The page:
Brazilian President Reacts
Brazilian Prsedent Luiz Inacio Lula da Silva, reacting to outside pressure, ordered the creation of two massive new rain forest reserves Thursday in an attempt to reign in lawlessness from violent loggers and ranchers after the killing last weekend of an American nun who fought to protect the jungle.
The decrees were announced after more than 60 groups signed a letter to the president demanding strong moves to curb "violence and impunity associated with the illegal occupation of lands and deforestation" in the Amazon -- and especially in Para, nearly twice the size of Texas. Though environmentalists were pleased with the decrees, they said they have lobbied Silva's administration for similar moves for two years and were dismayed they came only after Stang's death. "It is sad to see that things had been in the pipeline for months and years needed a tragic development in order receive priority," said Roberto Smeraldi, director of the environmental group Friends of the Earth Brazil.
The president also ordered a six-month moratorium on logging licenses on 20 million acres of land in Para near a jungle road scheduled to be paved in an area that environmentalists say is already rife with deforestation and land conflicts. During the moratorium, environmental authorities will define which areas should be protected. The government will pave a road, currently impassable to heavy trucks for much of the year because of constant rain, giving farmers in the top soy producing state of Mato Grosso access to an Amazon River port in Para for cheaper shipment abroad.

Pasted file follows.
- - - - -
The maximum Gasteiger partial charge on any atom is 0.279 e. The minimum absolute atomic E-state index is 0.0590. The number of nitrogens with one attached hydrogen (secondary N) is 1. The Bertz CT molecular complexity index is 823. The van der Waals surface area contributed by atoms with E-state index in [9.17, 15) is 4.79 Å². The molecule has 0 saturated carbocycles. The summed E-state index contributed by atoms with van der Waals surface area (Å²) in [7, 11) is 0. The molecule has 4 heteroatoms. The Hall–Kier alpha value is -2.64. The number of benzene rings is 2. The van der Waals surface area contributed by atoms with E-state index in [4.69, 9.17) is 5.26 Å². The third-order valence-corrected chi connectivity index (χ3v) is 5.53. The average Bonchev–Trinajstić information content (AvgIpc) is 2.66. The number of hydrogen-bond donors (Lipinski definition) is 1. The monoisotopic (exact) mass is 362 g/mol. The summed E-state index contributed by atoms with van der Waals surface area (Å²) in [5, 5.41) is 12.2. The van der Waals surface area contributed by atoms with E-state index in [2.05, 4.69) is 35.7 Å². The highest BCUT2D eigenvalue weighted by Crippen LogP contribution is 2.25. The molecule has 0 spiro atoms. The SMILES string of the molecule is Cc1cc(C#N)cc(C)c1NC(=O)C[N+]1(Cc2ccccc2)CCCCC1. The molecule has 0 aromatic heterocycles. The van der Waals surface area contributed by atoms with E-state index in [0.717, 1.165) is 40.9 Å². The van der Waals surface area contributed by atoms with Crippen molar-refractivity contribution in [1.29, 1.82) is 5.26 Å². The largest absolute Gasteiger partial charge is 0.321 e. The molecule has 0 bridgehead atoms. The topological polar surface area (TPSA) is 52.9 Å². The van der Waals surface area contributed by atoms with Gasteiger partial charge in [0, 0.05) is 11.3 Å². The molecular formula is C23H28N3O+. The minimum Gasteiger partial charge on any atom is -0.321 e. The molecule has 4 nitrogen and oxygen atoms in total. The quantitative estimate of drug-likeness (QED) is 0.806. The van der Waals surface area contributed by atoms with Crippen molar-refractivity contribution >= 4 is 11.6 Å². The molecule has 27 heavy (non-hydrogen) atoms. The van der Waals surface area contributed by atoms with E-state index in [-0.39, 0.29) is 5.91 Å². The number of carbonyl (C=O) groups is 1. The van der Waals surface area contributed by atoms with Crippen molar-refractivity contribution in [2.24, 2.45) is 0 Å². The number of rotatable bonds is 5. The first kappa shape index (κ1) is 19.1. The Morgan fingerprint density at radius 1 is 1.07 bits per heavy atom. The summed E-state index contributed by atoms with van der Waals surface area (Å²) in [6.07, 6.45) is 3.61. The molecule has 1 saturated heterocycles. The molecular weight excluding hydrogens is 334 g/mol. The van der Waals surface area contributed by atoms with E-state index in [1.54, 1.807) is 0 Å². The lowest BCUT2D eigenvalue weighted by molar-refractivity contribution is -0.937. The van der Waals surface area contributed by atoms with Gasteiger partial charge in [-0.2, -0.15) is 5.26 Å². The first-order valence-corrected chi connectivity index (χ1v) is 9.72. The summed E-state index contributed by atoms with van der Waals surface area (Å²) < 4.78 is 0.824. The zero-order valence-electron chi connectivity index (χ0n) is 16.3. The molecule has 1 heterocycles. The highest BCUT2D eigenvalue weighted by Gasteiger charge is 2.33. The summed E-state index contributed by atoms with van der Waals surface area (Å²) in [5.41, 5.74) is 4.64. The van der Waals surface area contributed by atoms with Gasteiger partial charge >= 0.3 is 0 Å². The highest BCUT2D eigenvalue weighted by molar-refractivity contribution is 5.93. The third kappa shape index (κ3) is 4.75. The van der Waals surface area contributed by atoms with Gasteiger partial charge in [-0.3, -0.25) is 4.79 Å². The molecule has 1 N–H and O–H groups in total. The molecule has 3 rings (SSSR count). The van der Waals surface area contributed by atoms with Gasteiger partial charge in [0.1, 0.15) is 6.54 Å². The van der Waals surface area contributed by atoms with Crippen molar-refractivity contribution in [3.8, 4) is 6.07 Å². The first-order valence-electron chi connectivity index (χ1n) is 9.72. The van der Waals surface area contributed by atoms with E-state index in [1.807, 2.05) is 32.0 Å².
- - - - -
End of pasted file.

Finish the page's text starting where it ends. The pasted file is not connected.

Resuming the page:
Lawlessness has long been common in Para, where ranchers, backed by hired gunmen, ensnare poor workers in an endless cycle of debt akin to slavery. Tensions rose further when the government recently ordered ranchers to evacuate land they occupied but couldn't prove they owned. Ranchers and loggers blocked roads and rivers, and the government relented, allowing ranchers with dubious claims to the land to continue logging.
There is good news and bad news in this story. Governments can be susecptible to foreign pressure when human rights abuses become widely known. Unfortunately, it took the death of an American citizen to bring that spotlight to Brazil. The death of hundreds of Brazilians is still worthless coin in the international arena.